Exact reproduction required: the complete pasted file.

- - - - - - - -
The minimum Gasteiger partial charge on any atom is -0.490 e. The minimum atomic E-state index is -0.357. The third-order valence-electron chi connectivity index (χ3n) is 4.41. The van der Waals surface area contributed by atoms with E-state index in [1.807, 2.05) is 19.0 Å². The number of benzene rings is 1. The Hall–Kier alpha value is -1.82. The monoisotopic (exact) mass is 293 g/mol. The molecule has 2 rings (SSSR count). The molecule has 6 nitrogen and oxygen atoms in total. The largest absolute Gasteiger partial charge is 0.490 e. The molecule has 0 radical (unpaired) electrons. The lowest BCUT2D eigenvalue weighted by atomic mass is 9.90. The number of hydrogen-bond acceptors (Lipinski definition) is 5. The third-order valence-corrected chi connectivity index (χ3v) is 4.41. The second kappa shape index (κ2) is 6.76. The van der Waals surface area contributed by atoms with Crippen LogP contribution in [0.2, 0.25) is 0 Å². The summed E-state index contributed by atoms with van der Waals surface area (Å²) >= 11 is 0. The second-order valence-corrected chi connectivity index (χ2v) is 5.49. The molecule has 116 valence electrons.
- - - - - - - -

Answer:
The minimum Gasteiger partial charge on any atom is -0.490 e. The minimum atomic E-state index is -0.357. The third-order valence-electron chi connectivity index (χ3n) is 4.41. The van der Waals surface area contributed by atoms with E-state index in [1.807, 2.05) is 19.0 Å². The number of benzene rings is 1. The Hall–Kier alpha value is -1.82. The monoisotopic (exact) mass is 293 g/mol. The molecule has 2 rings (SSSR count). The molecule has 6 nitrogen and oxygen atoms in total. The largest absolute Gasteiger partial charge is 0.490 e. The molecule has 0 radical (unpaired) electrons. The lowest BCUT2D eigenvalue weighted by atomic mass is 9.90. The number of hydrogen-bond acceptors (Lipinski definition) is 5. The third-order valence-corrected chi connectivity index (χ3v) is 4.41. The second kappa shape index (κ2) is 6.76. The van der Waals surface area contributed by atoms with Crippen LogP contribution in [0.2, 0.25) is 0 Å². The summed E-state index contributed by atoms with van der Waals surface area (Å²) >= 11 is 0. The second-order valence-corrected chi connectivity index (χ2v) is 5.49. The molecule has 116 valence electrons.